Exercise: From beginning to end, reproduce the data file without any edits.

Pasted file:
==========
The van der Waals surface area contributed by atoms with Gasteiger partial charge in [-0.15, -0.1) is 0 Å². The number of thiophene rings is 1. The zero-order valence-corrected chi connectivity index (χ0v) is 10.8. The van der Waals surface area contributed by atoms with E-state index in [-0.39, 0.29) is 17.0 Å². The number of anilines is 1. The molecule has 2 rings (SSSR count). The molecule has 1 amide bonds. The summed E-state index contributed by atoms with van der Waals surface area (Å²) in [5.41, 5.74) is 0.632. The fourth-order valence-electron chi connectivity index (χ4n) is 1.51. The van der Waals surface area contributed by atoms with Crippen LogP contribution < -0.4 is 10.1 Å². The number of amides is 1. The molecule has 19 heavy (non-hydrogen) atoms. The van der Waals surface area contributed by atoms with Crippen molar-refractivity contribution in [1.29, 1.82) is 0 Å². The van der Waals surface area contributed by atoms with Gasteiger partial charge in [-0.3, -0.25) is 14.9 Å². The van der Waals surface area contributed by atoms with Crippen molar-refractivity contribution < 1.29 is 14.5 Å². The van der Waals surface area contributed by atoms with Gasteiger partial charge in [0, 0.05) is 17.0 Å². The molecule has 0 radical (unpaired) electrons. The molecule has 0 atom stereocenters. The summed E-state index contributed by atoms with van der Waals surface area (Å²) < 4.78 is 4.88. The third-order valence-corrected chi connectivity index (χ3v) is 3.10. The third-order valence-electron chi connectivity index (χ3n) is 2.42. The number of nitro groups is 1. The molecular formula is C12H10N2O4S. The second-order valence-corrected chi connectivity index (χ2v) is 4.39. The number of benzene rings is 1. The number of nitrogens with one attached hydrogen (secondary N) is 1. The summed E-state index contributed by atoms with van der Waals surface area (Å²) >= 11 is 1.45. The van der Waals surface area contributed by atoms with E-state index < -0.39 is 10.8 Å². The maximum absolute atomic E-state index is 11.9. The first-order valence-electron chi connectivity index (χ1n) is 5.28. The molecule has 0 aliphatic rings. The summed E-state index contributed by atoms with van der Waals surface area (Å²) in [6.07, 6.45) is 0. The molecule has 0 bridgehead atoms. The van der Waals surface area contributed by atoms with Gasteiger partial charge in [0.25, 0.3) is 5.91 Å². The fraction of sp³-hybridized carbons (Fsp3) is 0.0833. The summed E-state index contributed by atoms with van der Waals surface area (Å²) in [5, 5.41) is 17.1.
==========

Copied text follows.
The van der Waals surface area contributed by atoms with Gasteiger partial charge in [-0.15, -0.1) is 0 Å². The number of thiophene rings is 1. The zero-order valence-corrected chi connectivity index (χ0v) is 10.8. The van der Waals surface area contributed by atoms with E-state index in [-0.39, 0.29) is 17.0 Å². The number of anilines is 1. The molecule has 2 rings (SSSR count). The molecule has 1 amide bonds. The summed E-state index contributed by atoms with van der Waals surface area (Å²) in [5.41, 5.74) is 0.632. The fourth-order valence-electron chi connectivity index (χ4n) is 1.51. The van der Waals surface area contributed by atoms with Crippen LogP contribution < -0.4 is 10.1 Å². The number of amides is 1. The molecule has 19 heavy (non-hydrogen) atoms. The van der Waals surface area contributed by atoms with Crippen molar-refractivity contribution in [1.29, 1.82) is 0 Å². The van der Waals surface area contributed by atoms with Gasteiger partial charge in [-0.3, -0.25) is 14.9 Å². The van der Waals surface area contributed by atoms with Crippen molar-refractivity contribution < 1.29 is 14.5 Å². The van der Waals surface area contributed by atoms with Gasteiger partial charge in [0, 0.05) is 17.0 Å². The molecule has 0 radical (unpaired) electrons. The molecule has 0 atom stereocenters. The summed E-state index contributed by atoms with van der Waals surface area (Å²) < 4.78 is 4.88. The third-order valence-corrected chi connectivity index (χ3v) is 3.10. The third-order valence-electron chi connectivity index (χ3n) is 2.42. The number of nitro groups is 1. The molecular formula is C12H10N2O4S. The second-order valence-corrected chi connectivity index (χ2v) is 4.39. The number of benzene rings is 1. The number of nitrogens with one attached hydrogen (secondary N) is 1. The summed E-state index contributed by atoms with van der Waals surface area (Å²) >= 11 is 1.45. The van der Waals surface area contributed by atoms with E-state index < -0.39 is 10.8 Å². The maximum absolute atomic E-state index is 11.9. The first-order valence-electron chi connectivity index (χ1n) is 5.28. The molecule has 0 aliphatic rings. The summed E-state index contributed by atoms with van der Waals surface area (Å²) in [6.07, 6.45) is 0. The molecule has 0 bridgehead atoms. The van der Waals surface area contributed by atoms with Gasteiger partial charge in [0.25, 0.3) is 5.91 Å². The fraction of sp³-hybridized carbons (Fsp3) is 0.0833. The summed E-state index contributed by atoms with van der Waals surface area (Å²) in [5, 5.41) is 17.1.